US 1941279 A
Description (OCR text may contain errors)
Dec. 26, 1933. F A, SHARPNACK 1,941,279
` SPARK lLUG l original Filed May 29', 1930 ,j e y one-half to Byron A. `Hathaway and William v y f atented Dec. l I, Y i t y 1,941,2'19`IA `A SPARK PLUG Frank A. Sharpnack, Chicago, Ill., assignor of B. Fox, both of Chicago, Ill. '1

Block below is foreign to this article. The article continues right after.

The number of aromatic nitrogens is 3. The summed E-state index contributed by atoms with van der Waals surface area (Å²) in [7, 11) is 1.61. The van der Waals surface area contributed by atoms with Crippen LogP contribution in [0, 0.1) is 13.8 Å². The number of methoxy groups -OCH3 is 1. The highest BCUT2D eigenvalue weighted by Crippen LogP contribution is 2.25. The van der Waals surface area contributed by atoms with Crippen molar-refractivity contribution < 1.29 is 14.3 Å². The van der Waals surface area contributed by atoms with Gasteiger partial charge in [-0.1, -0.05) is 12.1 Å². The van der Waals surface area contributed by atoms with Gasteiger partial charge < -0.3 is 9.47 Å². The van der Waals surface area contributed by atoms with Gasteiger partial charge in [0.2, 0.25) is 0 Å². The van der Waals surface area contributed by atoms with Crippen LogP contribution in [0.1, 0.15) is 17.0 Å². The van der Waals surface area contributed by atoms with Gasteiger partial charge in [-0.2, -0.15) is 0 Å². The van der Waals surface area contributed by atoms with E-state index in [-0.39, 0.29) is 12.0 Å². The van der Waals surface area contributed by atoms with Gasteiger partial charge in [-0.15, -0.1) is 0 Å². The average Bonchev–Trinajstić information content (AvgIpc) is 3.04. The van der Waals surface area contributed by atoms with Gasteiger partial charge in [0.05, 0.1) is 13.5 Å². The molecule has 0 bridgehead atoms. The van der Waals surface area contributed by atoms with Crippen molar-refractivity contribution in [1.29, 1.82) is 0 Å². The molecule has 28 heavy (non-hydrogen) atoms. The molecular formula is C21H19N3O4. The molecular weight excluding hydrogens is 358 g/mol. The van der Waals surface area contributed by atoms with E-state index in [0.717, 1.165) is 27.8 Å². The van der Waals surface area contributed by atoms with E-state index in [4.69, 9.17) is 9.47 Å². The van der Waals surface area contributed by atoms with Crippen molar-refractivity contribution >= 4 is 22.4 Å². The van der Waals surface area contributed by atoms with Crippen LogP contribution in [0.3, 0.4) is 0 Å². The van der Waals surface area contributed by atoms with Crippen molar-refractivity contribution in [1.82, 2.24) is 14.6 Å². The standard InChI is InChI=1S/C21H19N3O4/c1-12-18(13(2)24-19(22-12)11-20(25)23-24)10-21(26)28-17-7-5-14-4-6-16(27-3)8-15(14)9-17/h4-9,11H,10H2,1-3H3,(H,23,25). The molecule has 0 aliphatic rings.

vApplication May 29, 1930),` SerialNo. 457,120 Renewed August 15, 1933 VV2 Claims. (01123-169) y This invention relates to sparkplugs, and .its construction set out in Fig. 2 one or more rings l object is the production of a new article of manuof 'asbestos packing 8 may be introduced. facture consisting in a sparkplug having its core In Fig. 3 which illustrates the preferred form composed of a refractory, insulating and' pracof this invention, the body'9 is entirely of Lavite M 5'tical1y unbreakable materialv known to the trade and the screwthreads. 10 are cut directly there- 60" as Lavite, or the entire body of the'plug may be in. A U-shaped electrode 11 is secured in the of Lavite only, there being no metal therein exk.lower end `of the body in such a manner `that it V cepting the electrodes. will make metallic contact with the threadsvin It is ,also an object of this inventionto ,p roa cylinder head when itis placed thereon.y It i-vide a sparkplugof the nature stated and having vwill be noted in Fig. 3 that the axial electrode is 65 parts of special construction and arrangement surrounded by a plurality of spaced recesses 12 as set forth in the accompanying drawing of and 13 formed in the lower end ofthe body 9. which Fig. 1 represents a side view of aspark- Laviteis a compound of substantially the followy plug of the customary construction providedwith ing ingredientsz-silica 47.40%; magnesium oxu 15 'ia Lavite core. Fig. 2 shows a sparkplug partly ide 48.23%; lime .'.64%; free iron and aluminum 70 i in vertical section and having a removable sleeve 3.97%.y `It is not only specially resistant to heat of insulating materials surrounding the* axial and relatively unbreakable, but it is alone the electrode and arranged to create a plurality of satisfactory insulating substance found by this spaced recesses. about that electrode. Fig. 3 applicant after extended and expensive trials` Ashows a sparkplug with a body composed solely .that will permit the formation of screw threads 75 'i of refractory insulation,-i.- e. Lavite and having ,directly in its surface, and whichis sufficiently its lower part formed with spaced recesses. Fig. Ytough to keep those threads intact, practically 4 shows a sparkplug as in Fig. 3 with the body",v the same as if the threads were cut in metaLwhen composed solely of Lavite with the exception of the plug is setup in the cylinder head by a lthe electrodes and a: metal sleeve bearing the wrench, and which exhibits no damageby rea- 90.5?"